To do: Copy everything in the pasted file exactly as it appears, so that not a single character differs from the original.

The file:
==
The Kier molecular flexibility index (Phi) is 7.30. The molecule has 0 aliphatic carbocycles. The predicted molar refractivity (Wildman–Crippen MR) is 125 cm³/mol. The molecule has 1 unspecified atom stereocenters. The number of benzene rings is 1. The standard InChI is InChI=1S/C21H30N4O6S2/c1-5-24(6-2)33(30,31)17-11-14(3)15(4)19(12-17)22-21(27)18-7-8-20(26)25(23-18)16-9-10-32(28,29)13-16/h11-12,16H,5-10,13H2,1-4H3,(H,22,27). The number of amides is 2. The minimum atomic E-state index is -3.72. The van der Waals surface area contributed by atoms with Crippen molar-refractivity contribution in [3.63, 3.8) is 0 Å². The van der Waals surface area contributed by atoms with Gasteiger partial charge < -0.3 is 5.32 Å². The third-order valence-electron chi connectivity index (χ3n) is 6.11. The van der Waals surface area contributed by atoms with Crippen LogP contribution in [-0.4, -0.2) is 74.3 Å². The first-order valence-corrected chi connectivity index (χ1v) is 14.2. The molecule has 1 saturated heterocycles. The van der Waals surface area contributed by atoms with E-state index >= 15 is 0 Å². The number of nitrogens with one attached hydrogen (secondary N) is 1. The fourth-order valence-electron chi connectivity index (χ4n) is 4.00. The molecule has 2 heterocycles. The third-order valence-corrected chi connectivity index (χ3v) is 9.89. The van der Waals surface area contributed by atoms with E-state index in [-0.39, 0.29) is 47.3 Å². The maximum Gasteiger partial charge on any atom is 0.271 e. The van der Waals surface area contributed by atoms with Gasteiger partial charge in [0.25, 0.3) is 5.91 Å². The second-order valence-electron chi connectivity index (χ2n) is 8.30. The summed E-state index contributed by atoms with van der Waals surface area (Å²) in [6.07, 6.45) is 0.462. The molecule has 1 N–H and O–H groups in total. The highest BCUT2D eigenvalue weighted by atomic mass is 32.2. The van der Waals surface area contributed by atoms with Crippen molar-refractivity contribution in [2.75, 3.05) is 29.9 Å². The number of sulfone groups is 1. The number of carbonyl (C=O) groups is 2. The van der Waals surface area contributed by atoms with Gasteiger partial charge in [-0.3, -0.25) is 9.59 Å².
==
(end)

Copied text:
The Kier molecular flexibility index (Phi) is 7.30. The molecule has 0 aliphatic carbocycles. The predicted molar refractivity (Wildman–Crippen MR) is 125 cm³/mol. The molecule has 1 unspecified atom stereocenters. The number of benzene rings is 1. The standard InChI is InChI=1S/C21H30N4O6S2/c1-5-24(6-2)33(30,31)17-11-14(3)15(4)19(12-17)22-21(27)18-7-8-20(26)25(23-18)16-9-10-32(28,29)13-16/h11-12,16H,5-10,13H2,1-4H3,(H,22,27). The number of amides is 2. The minimum atomic E-state index is -3.72. The van der Waals surface area contributed by atoms with Crippen molar-refractivity contribution in [3.63, 3.8) is 0 Å². The van der Waals surface area contributed by atoms with Gasteiger partial charge < -0.3 is 5.32 Å². The third-order valence-electron chi connectivity index (χ3n) is 6.11. The van der Waals surface area contributed by atoms with Crippen LogP contribution in [-0.4, -0.2) is 74.3 Å². The first-order valence-corrected chi connectivity index (χ1v) is 14.2. The molecule has 1 saturated heterocycles. The van der Waals surface area contributed by atoms with E-state index >= 15 is 0 Å². The number of nitrogens with one attached hydrogen (secondary N) is 1. The fourth-order valence-electron chi connectivity index (χ4n) is 4.00. The molecule has 2 heterocycles. The third-order valence-corrected chi connectivity index (χ3v) is 9.89. The van der Waals surface area contributed by atoms with E-state index in [-0.39, 0.29) is 47.3 Å². The maximum Gasteiger partial charge on any atom is 0.271 e. The van der Waals surface area contributed by atoms with Gasteiger partial charge in [0.25, 0.3) is 5.91 Å². The second-order valence-electron chi connectivity index (χ2n) is 8.30. The summed E-state index contributed by atoms with van der Waals surface area (Å²) in [6.07, 6.45) is 0.462. The molecule has 1 N–H and O–H groups in total. The highest BCUT2D eigenvalue weighted by atomic mass is 32.2. The van der Waals surface area contributed by atoms with Crippen molar-refractivity contribution in [2.75, 3.05) is 29.9 Å². The number of sulfone groups is 1. The number of carbonyl (C=O) groups is 2. The van der Waals surface area contributed by atoms with Gasteiger partial charge in [-0.3, -0.25) is 9.59 Å².